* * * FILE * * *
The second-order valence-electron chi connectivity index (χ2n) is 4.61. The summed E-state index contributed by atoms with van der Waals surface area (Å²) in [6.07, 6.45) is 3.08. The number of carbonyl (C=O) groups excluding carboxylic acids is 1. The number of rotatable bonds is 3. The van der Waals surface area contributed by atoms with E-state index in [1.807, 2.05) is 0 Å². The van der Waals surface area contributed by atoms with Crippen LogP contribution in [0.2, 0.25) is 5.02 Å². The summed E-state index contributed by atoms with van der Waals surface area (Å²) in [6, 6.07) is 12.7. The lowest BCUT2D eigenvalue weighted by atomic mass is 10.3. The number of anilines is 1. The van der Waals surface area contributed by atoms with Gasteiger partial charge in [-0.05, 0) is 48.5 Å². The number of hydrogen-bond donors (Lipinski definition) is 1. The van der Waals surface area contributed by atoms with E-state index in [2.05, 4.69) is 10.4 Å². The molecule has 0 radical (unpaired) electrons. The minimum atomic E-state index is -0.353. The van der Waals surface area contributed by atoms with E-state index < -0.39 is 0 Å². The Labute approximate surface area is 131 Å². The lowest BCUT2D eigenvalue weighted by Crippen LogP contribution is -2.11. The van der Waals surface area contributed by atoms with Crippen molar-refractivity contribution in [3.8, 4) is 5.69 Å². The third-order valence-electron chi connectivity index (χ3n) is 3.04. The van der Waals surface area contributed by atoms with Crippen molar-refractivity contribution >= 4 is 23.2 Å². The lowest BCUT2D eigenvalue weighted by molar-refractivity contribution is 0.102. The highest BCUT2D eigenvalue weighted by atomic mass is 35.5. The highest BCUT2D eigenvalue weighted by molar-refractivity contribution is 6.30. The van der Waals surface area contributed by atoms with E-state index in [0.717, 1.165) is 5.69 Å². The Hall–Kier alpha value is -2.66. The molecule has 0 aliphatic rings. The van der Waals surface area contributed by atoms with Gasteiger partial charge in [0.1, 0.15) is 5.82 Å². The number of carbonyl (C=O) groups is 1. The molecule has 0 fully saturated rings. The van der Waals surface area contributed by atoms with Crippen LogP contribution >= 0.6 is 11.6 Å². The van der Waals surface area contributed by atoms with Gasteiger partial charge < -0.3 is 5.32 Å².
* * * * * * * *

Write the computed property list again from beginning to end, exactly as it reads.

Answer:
The second-order valence-electron chi connectivity index (χ2n) is 4.61. The summed E-state index contributed by atoms with van der Waals surface area (Å²) in [6.07, 6.45) is 3.08. The number of carbonyl (C=O) groups excluding carboxylic acids is 1. The number of rotatable bonds is 3. The van der Waals surface area contributed by atoms with E-state index in [1.807, 2.05) is 0 Å². The van der Waals surface area contributed by atoms with Crippen LogP contribution in [0.2, 0.25) is 5.02 Å². The summed E-state index contributed by atoms with van der Waals surface area (Å²) in [6, 6.07) is 12.7. The lowest BCUT2D eigenvalue weighted by atomic mass is 10.3. The number of anilines is 1. The van der Waals surface area contributed by atoms with Gasteiger partial charge in [-0.05, 0) is 48.5 Å². The number of hydrogen-bond donors (Lipinski definition) is 1. The van der Waals surface area contributed by atoms with E-state index in [2.05, 4.69) is 10.4 Å². The molecule has 0 radical (unpaired) electrons. The minimum atomic E-state index is -0.353. The van der Waals surface area contributed by atoms with E-state index < -0.39 is 0 Å². The Labute approximate surface area is 131 Å². The lowest BCUT2D eigenvalue weighted by Crippen LogP contribution is -2.11. The van der Waals surface area contributed by atoms with Crippen molar-refractivity contribution in [3.8, 4) is 5.69 Å². The third-order valence-electron chi connectivity index (χ3n) is 3.04. The van der Waals surface area contributed by atoms with Crippen molar-refractivity contribution >= 4 is 23.2 Å². The lowest BCUT2D eigenvalue weighted by molar-refractivity contribution is 0.102. The highest BCUT2D eigenvalue weighted by atomic mass is 35.5. The highest BCUT2D eigenvalue weighted by molar-refractivity contribution is 6.30. The van der Waals surface area contributed by atoms with E-state index in [0.717, 1.165) is 5.69 Å². The Hall–Kier alpha value is -2.66. The molecule has 0 aliphatic rings. The van der Waals surface area contributed by atoms with Gasteiger partial charge in [0.1, 0.15) is 5.82 Å². The number of carbonyl (C=O) groups is 1. The molecule has 0 fully saturated rings. The van der Waals surface area contributed by atoms with Crippen LogP contribution >= 0.6 is 11.6 Å². The van der Waals surface area contributed by atoms with Gasteiger partial charge < -0.3 is 5.32 Å².